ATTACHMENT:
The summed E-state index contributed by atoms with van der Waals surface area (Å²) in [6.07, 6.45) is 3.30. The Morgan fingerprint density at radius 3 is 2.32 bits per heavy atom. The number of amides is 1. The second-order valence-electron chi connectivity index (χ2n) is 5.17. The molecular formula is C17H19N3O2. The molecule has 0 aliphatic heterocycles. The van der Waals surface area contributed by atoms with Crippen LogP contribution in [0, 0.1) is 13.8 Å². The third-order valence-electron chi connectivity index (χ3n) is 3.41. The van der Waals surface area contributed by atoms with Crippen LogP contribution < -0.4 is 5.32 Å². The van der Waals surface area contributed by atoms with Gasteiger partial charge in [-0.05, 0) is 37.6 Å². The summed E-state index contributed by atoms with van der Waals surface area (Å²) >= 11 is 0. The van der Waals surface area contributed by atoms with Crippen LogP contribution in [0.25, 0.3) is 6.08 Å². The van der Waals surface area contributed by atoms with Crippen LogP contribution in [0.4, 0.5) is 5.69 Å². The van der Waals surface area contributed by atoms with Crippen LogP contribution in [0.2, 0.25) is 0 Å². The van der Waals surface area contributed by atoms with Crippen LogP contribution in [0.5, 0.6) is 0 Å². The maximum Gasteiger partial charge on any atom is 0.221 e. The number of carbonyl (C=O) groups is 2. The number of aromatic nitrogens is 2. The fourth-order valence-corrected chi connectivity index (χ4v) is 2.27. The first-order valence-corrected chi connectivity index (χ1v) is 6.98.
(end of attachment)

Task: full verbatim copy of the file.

The summed E-state index contributed by atoms with van der Waals surface area (Å²) in [6.07, 6.45) is 3.30. The Morgan fingerprint density at radius 3 is 2.32 bits per heavy atom. The number of amides is 1. The second-order valence-electron chi connectivity index (χ2n) is 5.17. The molecular formula is C17H19N3O2. The molecule has 0 aliphatic heterocycles. The van der Waals surface area contributed by atoms with Crippen LogP contribution in [0, 0.1) is 13.8 Å². The third-order valence-electron chi connectivity index (χ3n) is 3.41. The van der Waals surface area contributed by atoms with Crippen LogP contribution < -0.4 is 5.32 Å². The van der Waals surface area contributed by atoms with Gasteiger partial charge in [-0.05, 0) is 37.6 Å². The summed E-state index contributed by atoms with van der Waals surface area (Å²) >= 11 is 0. The van der Waals surface area contributed by atoms with Crippen LogP contribution in [0.25, 0.3) is 6.08 Å². The van der Waals surface area contributed by atoms with Crippen LogP contribution in [0.4, 0.5) is 5.69 Å². The van der Waals surface area contributed by atoms with Crippen LogP contribution in [0.2, 0.25) is 0 Å². The van der Waals surface area contributed by atoms with Crippen LogP contribution in [0.5, 0.6) is 0 Å². The maximum Gasteiger partial charge on any atom is 0.221 e. The number of carbonyl (C=O) groups is 2. The number of aromatic nitrogens is 2. The fourth-order valence-corrected chi connectivity index (χ4v) is 2.27. The first-order valence-corrected chi connectivity index (χ1v) is 6.98.